Twenty-two pupils at the Catholic-run St Mary’s Girls’ Secondary School in Lusaka have been suspended for allegedly smoking shisha, a tobacco that has become popular among youngsters. Shisha is a way of smoking tobacco, sometimes mixed with fruit or sugar molasses, through a bowl and hose or tube. The tube ends in a mouthpiece from which the smoker inhales the smoke.
The pupils were allegedly suspended last month after being caught by school authorities with smoking shisha pens, a technique which works through vaporisation, where the liquid is heated up to vaporisation. According to one of the school teachers, who sought anonymity, the pupils at the school hid the drug in their desk drawers in their classes.
“After being interrogated by the school management, they admitted their wrong. It was discovered that they smoke during their morning and lunch-time breaks. They admitted that the trend had been going on for a long time at the school,” the teacher said. The teacher said it was disappointing and shocking that a school which preaches Christian values and good morals has pupils going against the very principles that the school is known for.
“Since that incident, the school authorities are now on high alert and it will not hesitate to punish pupils found with the drug. Authorities have even threatened to expel pupils found with shisha to maintain the high standard and good reputation of the school,” the teacher said. The teacher said a staff meeting was held after the incident and resolved that any pupil found with shisha for a second time after being suspended would be expelled.
Some general workers at the school have told the Sunday Mail that the 22 pupils involved in smoking shisha are only a tip of the iceberg.
They said that many more girls are involved adding that the matter has been brought to the attention of the teachers.
“The school’s image is being dented by pupils, especially from wealthy families, because they are the ones who can afford to buy such expensive drugs,” one of the workers said.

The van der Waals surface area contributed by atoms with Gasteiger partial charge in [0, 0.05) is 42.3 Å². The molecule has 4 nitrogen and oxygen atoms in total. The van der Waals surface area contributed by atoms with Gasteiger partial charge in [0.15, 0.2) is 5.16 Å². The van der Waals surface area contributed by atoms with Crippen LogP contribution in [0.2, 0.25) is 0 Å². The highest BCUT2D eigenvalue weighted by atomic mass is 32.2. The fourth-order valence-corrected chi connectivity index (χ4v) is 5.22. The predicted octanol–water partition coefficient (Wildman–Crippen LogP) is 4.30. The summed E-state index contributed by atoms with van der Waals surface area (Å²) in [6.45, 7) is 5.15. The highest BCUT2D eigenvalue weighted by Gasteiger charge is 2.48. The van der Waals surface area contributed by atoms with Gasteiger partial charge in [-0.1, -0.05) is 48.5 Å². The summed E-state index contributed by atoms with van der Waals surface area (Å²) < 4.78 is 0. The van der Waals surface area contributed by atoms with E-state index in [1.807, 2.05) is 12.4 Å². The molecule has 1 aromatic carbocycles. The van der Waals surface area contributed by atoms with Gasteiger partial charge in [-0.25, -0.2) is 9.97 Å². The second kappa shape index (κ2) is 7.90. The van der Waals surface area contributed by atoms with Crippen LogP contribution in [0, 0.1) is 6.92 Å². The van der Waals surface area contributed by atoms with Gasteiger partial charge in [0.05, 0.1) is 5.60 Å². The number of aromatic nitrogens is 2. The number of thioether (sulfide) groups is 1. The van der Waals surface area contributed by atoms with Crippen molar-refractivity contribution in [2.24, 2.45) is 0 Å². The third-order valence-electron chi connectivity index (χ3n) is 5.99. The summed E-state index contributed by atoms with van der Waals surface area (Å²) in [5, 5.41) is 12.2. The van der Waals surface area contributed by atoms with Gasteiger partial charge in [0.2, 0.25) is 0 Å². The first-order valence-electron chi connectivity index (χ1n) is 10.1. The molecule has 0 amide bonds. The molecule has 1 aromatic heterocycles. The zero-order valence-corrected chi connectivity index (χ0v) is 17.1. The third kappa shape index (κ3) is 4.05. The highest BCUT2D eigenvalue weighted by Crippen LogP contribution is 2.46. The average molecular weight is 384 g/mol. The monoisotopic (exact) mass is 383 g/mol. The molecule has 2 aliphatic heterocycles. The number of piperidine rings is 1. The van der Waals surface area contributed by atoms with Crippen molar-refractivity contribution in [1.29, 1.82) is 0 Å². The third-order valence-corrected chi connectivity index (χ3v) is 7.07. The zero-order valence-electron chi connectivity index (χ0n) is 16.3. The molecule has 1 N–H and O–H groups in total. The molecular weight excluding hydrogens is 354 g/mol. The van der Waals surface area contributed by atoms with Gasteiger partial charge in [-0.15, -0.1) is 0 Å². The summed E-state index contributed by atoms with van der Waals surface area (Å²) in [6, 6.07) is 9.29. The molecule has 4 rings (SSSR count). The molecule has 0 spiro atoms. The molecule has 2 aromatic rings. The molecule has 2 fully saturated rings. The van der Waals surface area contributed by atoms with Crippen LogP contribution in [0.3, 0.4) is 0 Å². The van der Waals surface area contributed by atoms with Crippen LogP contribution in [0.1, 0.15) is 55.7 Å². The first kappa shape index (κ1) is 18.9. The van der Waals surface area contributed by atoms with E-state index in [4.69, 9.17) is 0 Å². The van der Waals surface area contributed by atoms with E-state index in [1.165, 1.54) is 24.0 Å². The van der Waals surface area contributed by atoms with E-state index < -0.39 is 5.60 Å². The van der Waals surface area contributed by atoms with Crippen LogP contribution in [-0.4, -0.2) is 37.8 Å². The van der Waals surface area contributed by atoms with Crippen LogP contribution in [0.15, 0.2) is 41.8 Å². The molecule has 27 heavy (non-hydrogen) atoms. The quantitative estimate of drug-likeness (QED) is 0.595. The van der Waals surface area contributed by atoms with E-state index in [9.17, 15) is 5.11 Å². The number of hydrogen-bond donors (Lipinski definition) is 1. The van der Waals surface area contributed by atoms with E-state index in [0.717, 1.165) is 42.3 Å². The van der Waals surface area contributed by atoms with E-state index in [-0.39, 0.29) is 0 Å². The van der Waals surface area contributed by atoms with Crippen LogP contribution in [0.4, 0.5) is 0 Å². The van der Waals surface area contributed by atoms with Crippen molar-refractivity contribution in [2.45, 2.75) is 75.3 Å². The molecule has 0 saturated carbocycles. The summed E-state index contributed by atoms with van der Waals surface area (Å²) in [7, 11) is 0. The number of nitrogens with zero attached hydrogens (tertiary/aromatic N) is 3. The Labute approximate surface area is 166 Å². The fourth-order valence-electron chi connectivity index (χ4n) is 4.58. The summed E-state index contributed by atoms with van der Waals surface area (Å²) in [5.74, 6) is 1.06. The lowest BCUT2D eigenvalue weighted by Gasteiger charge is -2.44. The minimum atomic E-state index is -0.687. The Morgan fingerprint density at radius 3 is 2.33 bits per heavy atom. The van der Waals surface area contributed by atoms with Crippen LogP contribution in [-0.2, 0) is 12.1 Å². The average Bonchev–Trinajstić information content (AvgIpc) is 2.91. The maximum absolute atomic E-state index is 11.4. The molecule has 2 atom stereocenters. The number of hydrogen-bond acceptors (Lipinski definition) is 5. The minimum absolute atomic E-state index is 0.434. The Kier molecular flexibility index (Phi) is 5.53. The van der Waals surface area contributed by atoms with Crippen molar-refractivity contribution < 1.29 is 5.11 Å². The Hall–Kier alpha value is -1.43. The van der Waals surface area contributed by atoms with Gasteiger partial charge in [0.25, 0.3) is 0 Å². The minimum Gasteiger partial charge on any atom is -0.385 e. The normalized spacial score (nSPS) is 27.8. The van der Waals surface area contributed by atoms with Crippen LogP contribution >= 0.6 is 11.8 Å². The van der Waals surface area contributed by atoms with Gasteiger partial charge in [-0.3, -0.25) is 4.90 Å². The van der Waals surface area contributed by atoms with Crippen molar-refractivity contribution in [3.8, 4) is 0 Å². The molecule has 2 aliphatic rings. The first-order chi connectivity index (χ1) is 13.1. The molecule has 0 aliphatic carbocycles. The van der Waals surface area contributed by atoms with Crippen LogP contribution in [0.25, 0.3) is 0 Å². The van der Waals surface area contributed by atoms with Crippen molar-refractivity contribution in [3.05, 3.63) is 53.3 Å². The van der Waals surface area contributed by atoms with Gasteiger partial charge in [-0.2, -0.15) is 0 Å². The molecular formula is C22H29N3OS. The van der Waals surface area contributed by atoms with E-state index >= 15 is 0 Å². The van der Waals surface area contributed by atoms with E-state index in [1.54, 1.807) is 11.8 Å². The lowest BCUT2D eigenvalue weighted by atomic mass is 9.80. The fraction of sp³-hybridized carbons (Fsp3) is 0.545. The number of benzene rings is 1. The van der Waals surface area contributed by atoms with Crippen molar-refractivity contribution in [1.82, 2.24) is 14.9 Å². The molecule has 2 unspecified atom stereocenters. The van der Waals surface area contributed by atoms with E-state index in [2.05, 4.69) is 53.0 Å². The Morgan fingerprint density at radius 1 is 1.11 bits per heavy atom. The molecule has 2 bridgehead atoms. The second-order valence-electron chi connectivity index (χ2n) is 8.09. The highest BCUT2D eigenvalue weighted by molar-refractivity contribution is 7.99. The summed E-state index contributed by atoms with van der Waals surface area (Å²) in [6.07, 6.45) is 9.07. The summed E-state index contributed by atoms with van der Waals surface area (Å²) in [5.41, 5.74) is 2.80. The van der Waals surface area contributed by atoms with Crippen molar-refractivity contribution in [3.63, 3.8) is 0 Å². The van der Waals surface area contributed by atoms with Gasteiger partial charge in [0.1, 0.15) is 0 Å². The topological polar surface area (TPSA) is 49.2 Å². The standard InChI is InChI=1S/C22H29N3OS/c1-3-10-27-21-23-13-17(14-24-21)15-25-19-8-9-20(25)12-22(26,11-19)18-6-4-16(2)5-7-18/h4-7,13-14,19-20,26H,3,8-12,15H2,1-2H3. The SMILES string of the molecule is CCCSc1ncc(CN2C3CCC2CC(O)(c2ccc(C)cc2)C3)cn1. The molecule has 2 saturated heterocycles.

School head teacher Agnes Zimba has refused to comment on the matter and referred all queries to the Zambia Conference of Catholic Bishops (ZCCB), who run all Catholic-owned schools. “Why should the media focus on reporting the negatives when there are a lot of positive things happening at this school? Focus on the positive aspects like when the school records good grades. Last year, we had 40 pupils who graduated with six points and none of you people came forward to report about it,” she said.
ZCCB Secretary General Cleophas Lungu also referred all queries to the Archdioceses of Lusaka because they are the ones running the institution.
Staff found at the Archdioceses of Lusaka secretariat said Archbishop Alick Banda, who was reportedly not in his office by press time, would only be able to respond to any queries after returning from a conference abroad.
Ministry of Health Permanent Secretary Kennedy Malama said shisha has negative health effects on those who take it and their safety is not guaranteed.
Dr Malama said shisha can cause chronic respiratory diseases and increases the chances of contracting tuberculosis. “Refrain from the habit of using shisha. What you do today will determine who you will become later in life. Your health and life are in your hands,” he said.
According to the World Health Organisation (WHO) Study Group on Tobacco Product Regulation (TobReg), contrary to the popular belief, the smoke that comes from a water pipe contains numerous toxicants known to cause lung cancer, heart disease and other diseases.
WHO further reveals that a single session of smoking shisha yields a nicotine intake equivalent to more than one pack of cigarettes. This means that a shisha user can expect the same risk that cigarette smokers face.